In the edited interview transcript below, Brockway tells the story of that pivot and of some of the other lessons the startup has learned on its four-year journey. He also speaks about the need for—and the barriers to—ongoing innovation in the travel industry.
Xconomy: What’s your elevator-pitch version of TripIt’s business?
Gregg Brockway: TripIt helps people organize and manage their travel information no matter where they book it. Few people book everything in one place—they book a hotel here, a hotel there, a rental car from Hertz.com, and a dinner reservation on OpenTable. It’s a very fragmented space. Bringing that all together in one place, we thought, would address a very real pain point for travelers, which is how do you keep track of it all. Most people still use the old manila travel folder, and we thought there was a better way. So at its core, TripIt is a travel organizer.
X: How does personal travel information get into TripIt—and what happens then?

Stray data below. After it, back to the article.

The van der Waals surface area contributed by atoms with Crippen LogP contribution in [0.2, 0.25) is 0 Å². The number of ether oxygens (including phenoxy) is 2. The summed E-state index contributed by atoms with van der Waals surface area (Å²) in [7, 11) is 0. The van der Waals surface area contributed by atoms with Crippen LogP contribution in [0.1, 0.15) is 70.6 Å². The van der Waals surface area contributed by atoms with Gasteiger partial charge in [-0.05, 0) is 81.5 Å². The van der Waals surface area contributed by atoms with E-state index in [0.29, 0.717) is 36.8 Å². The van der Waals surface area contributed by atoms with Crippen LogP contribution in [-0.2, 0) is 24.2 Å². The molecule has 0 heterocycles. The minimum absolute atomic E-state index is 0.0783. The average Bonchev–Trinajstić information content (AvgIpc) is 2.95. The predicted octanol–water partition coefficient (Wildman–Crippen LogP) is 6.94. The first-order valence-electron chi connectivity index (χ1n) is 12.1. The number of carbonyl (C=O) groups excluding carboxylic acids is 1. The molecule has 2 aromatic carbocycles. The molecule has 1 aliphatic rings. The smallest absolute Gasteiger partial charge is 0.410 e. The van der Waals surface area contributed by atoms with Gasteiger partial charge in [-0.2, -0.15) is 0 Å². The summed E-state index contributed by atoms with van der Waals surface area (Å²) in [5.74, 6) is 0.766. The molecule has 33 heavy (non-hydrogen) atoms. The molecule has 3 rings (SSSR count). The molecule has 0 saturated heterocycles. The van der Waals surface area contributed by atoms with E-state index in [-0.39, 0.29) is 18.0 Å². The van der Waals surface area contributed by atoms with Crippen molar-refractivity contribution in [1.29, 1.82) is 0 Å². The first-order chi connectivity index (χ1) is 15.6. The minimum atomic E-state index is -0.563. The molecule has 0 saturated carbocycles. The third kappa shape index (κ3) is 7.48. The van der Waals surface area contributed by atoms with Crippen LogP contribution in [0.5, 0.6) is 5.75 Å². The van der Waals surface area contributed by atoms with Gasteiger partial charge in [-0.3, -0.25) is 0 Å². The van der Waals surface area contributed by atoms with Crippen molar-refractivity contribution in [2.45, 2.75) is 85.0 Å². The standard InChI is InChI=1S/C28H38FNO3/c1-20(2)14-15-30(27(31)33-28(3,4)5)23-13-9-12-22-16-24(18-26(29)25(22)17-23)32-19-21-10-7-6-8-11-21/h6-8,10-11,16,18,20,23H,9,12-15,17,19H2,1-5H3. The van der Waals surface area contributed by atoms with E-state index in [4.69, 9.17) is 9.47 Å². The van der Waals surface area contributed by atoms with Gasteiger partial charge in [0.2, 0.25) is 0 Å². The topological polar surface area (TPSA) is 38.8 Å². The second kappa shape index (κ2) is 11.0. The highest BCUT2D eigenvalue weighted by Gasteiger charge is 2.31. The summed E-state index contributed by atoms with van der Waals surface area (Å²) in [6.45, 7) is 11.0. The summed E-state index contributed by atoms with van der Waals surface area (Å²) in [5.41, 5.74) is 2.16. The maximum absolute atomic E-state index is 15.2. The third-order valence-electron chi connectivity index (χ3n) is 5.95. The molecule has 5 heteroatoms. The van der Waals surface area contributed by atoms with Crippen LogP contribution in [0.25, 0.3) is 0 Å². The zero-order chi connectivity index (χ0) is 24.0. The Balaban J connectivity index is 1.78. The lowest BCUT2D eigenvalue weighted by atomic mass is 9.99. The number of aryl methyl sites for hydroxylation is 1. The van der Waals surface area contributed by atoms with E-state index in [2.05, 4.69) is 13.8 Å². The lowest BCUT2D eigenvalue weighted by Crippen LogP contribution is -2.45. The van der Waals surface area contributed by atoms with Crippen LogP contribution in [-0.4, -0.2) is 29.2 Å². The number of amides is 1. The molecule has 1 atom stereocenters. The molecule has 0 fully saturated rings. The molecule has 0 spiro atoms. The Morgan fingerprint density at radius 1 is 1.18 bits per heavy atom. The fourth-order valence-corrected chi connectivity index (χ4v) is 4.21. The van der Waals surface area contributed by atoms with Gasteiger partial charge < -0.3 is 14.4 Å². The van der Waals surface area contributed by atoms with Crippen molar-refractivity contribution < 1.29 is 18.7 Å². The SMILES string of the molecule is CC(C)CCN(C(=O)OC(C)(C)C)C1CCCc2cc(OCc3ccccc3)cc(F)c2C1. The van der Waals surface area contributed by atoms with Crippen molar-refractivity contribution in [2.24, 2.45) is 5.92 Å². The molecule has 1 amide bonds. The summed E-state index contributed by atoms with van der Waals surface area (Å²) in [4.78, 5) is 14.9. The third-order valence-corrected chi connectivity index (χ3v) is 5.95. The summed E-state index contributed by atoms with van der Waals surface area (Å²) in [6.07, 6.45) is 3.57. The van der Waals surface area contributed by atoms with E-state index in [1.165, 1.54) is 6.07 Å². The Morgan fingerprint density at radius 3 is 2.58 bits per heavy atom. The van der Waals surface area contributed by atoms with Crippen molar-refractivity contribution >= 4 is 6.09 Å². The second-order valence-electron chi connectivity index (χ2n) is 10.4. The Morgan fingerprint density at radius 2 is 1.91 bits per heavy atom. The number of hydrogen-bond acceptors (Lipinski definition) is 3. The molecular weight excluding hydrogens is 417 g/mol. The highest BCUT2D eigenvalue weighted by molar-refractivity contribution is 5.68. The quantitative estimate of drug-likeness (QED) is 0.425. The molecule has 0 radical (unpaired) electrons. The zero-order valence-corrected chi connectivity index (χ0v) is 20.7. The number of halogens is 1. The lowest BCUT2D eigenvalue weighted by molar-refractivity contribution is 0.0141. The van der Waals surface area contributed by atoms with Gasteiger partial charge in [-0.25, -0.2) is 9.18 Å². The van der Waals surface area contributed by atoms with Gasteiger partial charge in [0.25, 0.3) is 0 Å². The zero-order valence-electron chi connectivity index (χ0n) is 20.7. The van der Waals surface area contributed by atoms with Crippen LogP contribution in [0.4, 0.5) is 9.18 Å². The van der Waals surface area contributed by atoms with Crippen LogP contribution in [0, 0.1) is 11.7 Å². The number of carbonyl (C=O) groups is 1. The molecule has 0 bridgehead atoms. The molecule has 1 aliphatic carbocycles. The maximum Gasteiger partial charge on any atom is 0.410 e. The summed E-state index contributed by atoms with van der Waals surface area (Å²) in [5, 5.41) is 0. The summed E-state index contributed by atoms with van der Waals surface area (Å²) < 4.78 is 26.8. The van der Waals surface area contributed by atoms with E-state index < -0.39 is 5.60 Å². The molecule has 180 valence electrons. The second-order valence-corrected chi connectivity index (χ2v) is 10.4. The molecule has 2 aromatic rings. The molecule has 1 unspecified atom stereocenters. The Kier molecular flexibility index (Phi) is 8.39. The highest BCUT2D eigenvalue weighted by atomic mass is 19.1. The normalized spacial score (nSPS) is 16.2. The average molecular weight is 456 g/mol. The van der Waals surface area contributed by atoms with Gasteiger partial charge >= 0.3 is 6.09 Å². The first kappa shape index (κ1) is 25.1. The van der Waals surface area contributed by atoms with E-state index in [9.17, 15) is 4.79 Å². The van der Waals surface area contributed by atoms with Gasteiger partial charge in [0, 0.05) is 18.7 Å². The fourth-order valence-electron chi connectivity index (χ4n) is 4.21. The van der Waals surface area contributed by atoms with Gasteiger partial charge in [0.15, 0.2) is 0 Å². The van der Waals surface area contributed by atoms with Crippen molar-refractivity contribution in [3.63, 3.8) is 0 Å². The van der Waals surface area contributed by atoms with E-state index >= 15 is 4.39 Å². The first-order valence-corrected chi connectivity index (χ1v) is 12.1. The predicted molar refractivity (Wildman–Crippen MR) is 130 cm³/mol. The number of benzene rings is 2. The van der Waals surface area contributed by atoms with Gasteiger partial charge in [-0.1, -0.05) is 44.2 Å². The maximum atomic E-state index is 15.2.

GB: Most people get their information into TripIt simply by forwarding their purchase confirmation from United or JetBlue or wherever to us. You don’t have to manually enter information. But the real magic happens once you bind the information together, because then we can start to understand you and your trip and do things for you to make the travel experience easier, whether it’s adding maps or weather or directions from the airport to your hotel. Or maybe it’s automatically adding information to your calendar, or getting it onto your mobile phone so you always have access to the latest updated information, with flight delays and cancellations. Part of our premium service is that we monitor your flights for refunds. If airline prices drop below what you paid, we let you know. People are saving $100 on one out of every 10 flights. So there’s a value proposition there.